July 2, 2014
On May 21, HathiTrust submitted formal comments on a Roundtable discussion  organized by the U.S. Copyright Office on Orphan Works and Mass Digitization. An excerpt containing the main points is copied below. The full comments can be read on the Copyright Office web page .
- HathiTrust uses the extant law to provide its services (including preservation, full-text search, and access for those with print disabilities) and does not need orphan works legislation to do this work. To the extent that Congress wishes to advance education and scholarship, especially for materials such as unpublished manuscripts or photographs found in libraries and archives, we believe it is imperative that any orphan works legislation that is passed must not a) impinge on existing rights and limitations now codified in Sections 107, 108, 109, 110, and 121 of the Copyright Act, or b) require payments for uses of works that could now be made without charge under existing law. Legislation that does otherwise would have the potential to undermine the valuable services that libraries of all kinds provide to the public, and that libraries in HathiTrust in particular have carefully sought to provide for the benefit of their immediate scholarly and academic communities, as well as for the general public.
- Best practices for a rightsholder search could be of value to many potential users of in-copyright works. There is a danger, however, that legally defined standards for a “reasonably diligent search” could be so general as to be unhelpful, or so demanding that they lack flexibility to adequately address a variety of complex circumstances. Any such legally defined standards that might be created must guard against these dangers and not reduce the accessibility of orphan works to the general public that is afforded under current law. Furthermore, relevant to the crafting of such standards, we believe that individual user communities are in the best position to understand search requirements and formulate best practices for searches within their respective communities.
- The Copyright Office should consider seriously that the difficulties of identifying orphan works stem in large part from a lack of information. For example, searches for rights holders are complicated and time-consuming today because relevant information about rights transfers is not widely accessible. In light of this, a broad effort to establish and share facts concerning the rights holders of works, including heirs, would be of great benefit at this time to communities interested in making use of orphan works.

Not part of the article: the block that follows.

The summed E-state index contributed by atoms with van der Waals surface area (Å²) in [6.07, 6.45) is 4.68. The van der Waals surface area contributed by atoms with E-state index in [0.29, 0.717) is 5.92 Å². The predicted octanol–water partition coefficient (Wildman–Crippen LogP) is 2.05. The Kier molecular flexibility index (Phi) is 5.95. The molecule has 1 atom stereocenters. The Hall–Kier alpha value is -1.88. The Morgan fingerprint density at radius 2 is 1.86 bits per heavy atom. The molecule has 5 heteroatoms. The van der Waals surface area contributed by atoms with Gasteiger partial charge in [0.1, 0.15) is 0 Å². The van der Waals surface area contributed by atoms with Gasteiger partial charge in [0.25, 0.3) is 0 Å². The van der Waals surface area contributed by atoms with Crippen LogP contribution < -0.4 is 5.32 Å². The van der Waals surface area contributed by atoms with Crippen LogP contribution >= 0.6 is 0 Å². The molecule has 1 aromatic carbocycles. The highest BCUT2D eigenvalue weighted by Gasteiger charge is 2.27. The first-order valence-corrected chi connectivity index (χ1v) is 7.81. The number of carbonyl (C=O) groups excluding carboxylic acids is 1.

Extended Collective Licensing
- HathiTrust is not persuaded that extended collective licenses (ECLs) are a solution to the orphan works problem. Most nations that have adopted ECLs are smaller and have a different copyright environment than the U.S., where the rights of the copyright holder and the needs of the public for broad access to works are balanced through provisions in the law.
- Moreover, the nations that have adopted extended collective licensing schemes have done so in a manner that would transgress the First Amendment and would trammel the ability of fair use and other rights and limitations necessary in U.S. law.
- HathiTrust has shown that we can pursue digitization projects within the law, and without compulsory, statutory, or collective licensing schemes. A collective licensing scheme would thwart the kinds of truly transformative uses that we have seen HathiTrust and other digitization projects make. In addition, ECLs would drive up costs and could have the effect of further limiting access to orphan works.
- We were struck by the degree to which Roundtable participants opposed the implementation of an extended collective licensing scheme in the United States, and believe that this demonstrates clearly that such a legislative solution should not be pursued.
- The courts have resoundingly ruled that mass digitization projects pursued by HathiTrust and our participants fall within fair use.
- Mass digitization provides valuable new opportunities for research, including text mining and computational research. The courts have determined that such non-consumptive research is fair use and benefits society broadly.
- Through mass digitization the collections of some of the world’s greatest research libraries are for the first time fully available to users who have print disabilities.